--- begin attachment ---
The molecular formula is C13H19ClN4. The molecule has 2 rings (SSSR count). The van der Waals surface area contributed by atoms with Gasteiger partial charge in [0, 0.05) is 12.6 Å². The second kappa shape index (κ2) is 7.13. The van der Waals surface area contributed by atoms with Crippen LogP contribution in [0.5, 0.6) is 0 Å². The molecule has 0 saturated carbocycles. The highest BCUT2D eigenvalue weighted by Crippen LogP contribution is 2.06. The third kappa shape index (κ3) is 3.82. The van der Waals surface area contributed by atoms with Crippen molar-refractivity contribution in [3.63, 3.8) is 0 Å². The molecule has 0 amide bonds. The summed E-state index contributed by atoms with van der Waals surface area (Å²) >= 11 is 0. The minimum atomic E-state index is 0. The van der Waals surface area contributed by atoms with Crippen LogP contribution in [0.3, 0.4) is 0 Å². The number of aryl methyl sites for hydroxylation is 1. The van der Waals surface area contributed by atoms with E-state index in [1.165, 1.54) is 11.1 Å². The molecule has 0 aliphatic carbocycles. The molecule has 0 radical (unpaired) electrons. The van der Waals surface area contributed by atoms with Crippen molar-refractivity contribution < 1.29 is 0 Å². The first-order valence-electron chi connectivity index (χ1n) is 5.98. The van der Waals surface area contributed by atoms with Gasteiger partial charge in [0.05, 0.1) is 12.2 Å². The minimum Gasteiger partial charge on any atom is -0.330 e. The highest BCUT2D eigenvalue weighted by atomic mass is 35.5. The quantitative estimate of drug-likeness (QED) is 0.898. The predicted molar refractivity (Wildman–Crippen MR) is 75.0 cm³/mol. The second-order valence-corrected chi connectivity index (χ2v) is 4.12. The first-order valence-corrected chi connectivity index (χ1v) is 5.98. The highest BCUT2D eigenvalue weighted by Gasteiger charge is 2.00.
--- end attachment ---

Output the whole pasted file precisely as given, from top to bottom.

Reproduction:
The molecular formula is C13H19ClN4. The molecule has 2 rings (SSSR count). The van der Waals surface area contributed by atoms with Gasteiger partial charge in [0, 0.05) is 12.6 Å². The second kappa shape index (κ2) is 7.13. The van der Waals surface area contributed by atoms with Crippen LogP contribution in [0.5, 0.6) is 0 Å². The molecule has 0 saturated carbocycles. The highest BCUT2D eigenvalue weighted by Crippen LogP contribution is 2.06. The third kappa shape index (κ3) is 3.82. The van der Waals surface area contributed by atoms with Crippen molar-refractivity contribution in [3.63, 3.8) is 0 Å². The molecule has 0 amide bonds. The summed E-state index contributed by atoms with van der Waals surface area (Å²) >= 11 is 0. The minimum atomic E-state index is 0. The van der Waals surface area contributed by atoms with Crippen LogP contribution in [0.3, 0.4) is 0 Å². The number of aryl methyl sites for hydroxylation is 1. The van der Waals surface area contributed by atoms with E-state index in [1.165, 1.54) is 11.1 Å². The molecule has 0 aliphatic carbocycles. The molecule has 0 radical (unpaired) electrons. The van der Waals surface area contributed by atoms with Crippen molar-refractivity contribution < 1.29 is 0 Å². The first-order valence-electron chi connectivity index (χ1n) is 5.98. The van der Waals surface area contributed by atoms with Gasteiger partial charge in [0.05, 0.1) is 12.2 Å². The minimum Gasteiger partial charge on any atom is -0.330 e. The highest BCUT2D eigenvalue weighted by atomic mass is 35.5. The quantitative estimate of drug-likeness (QED) is 0.898. The predicted molar refractivity (Wildman–Crippen MR) is 75.0 cm³/mol. The second-order valence-corrected chi connectivity index (χ2v) is 4.12. The first-order valence-corrected chi connectivity index (χ1v) is 5.98. The highest BCUT2D eigenvalue weighted by Gasteiger charge is 2.00.